As a parent, one of the most painful things you can witness is your child making poor life choices. You nurtured this person from the time they were born, but you probably feel helpless to see them as an adult on a path of self-destruction. Is it your place to say anything about their behaviour? Since they are old enough to make their own decisions, it can be a challenge to know how to handle the situation.
The reality is that even though your child is a legal adult, they still need advice from their parents. They need to know that you are aware of the situation and there to help when they are ready to make a change. Here are a few things to consider if you are preparing to approach your adult child about their addictive behaviour:
Research Your Options Before the Conversation
Don’t start the conversation until you have a few resources to present as options. The goal is to provide real resources so that your child feels like they can make a decision that matches their needs.
For example, you might have a few drug addiction treatment programs picked out, as well as information about how to pay for these programs. You can’t force an adult child into rehab. But, offering support and answers might be enough to motivate them to take action.
Show Compassion in the Situation
Taking an aggressive stance in the conversation can cause offence and drive your family member away. Instead, approach the conversation with the right compassionately. Keep in mind that your child’s addiction isn’t their fault. Addiction is a disease.
Instead of talking to your child about the moral concerns of their behaviour, discuss how these behaviours are affecting other people. Focus the conversation on your love for them. The goal is to be caring and non-judgmental throughout the conversation.
It is common for the addict to become angry during the conversation. Take a few deep breaths so that you can maintain composure. Lashing back in the conversation will only make the situation worse. Simply remind him or her of your love and your willingness to be there to support when they are ready for help.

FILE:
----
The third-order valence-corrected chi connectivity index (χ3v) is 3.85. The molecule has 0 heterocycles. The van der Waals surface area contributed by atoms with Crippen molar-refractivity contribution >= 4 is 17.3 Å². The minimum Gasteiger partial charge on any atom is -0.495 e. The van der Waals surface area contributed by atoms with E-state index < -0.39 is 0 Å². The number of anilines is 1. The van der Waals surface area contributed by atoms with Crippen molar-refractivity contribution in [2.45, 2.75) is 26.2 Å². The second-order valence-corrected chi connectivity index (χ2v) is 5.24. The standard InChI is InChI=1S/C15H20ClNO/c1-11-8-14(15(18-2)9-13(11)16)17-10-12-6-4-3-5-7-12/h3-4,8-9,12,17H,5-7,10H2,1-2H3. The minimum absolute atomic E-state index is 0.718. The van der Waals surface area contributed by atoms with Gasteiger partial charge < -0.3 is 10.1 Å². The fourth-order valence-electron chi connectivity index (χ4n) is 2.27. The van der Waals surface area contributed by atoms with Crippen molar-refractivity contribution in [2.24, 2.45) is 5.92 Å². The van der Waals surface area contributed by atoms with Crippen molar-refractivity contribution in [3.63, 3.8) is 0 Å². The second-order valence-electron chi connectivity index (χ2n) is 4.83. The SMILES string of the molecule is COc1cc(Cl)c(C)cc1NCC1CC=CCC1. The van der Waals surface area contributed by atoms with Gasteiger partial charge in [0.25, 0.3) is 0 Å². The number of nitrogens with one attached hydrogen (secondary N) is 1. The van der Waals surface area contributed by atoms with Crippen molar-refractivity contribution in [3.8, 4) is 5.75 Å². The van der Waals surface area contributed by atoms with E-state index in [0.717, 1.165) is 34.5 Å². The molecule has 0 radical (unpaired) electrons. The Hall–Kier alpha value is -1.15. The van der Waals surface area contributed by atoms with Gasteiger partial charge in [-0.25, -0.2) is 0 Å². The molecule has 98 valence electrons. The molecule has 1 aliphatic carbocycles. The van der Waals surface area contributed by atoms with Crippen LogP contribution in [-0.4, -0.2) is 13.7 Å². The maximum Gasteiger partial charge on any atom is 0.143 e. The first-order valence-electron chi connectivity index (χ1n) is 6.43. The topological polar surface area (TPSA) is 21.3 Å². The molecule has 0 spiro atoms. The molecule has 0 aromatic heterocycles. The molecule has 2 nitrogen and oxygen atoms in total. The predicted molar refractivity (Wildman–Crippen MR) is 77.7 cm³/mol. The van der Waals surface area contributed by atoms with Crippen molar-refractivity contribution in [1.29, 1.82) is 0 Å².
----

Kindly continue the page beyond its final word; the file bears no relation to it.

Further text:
Don’t Forget to Listen
Remember that you are starting a conversation, which means that it needs to be a two-way interaction. Listen to what they have to say. Sometimes, a listening ear is enough to help the other person see the problem so that they feel motivated to seek help.
Ask questions and listen intently so that you can understand how your child is feeling. Communicate your love and let them know that you are there to support without judgment. Tell them that help is always available when they are ready for it.
Stop Enabling the Behaviour
Parents sometimes fall into the trap of enabling addictive behaviour. If you are enabling your child, it means that you are fixing problems using methods that interfere with responsibility and growth. You shouldn’t be a “helicopter parent,” especially in the adult years of life.
When a child needs help, the parent’s response is often to rush in with unhealthy rescuing. For example, it might seem logical to pay their rent after they lost a job due to intoxication at work. Or, you might invite the child to move home so that they get back on their feet again. There’s nothing wrong with helping someone that you love, as long as you don’t remove every consequence that they face. There are valuable lessons for your child to learn from facing the consequences of these decisions.
It can be hard to know where to draw the line. If you are trapped in a pattern of unhealthy behaviour of rescuing your child, then it could be causing more issues in the future. If that child isn’t willing to talk to an addiction recovery specialist for help, then it might be beneficial for you to seek support in the ways you should handle the situation. A counsellor can help you identify the areas where boundaries need to be set and provide recommendations on the best techniques to use in the conversations with your child.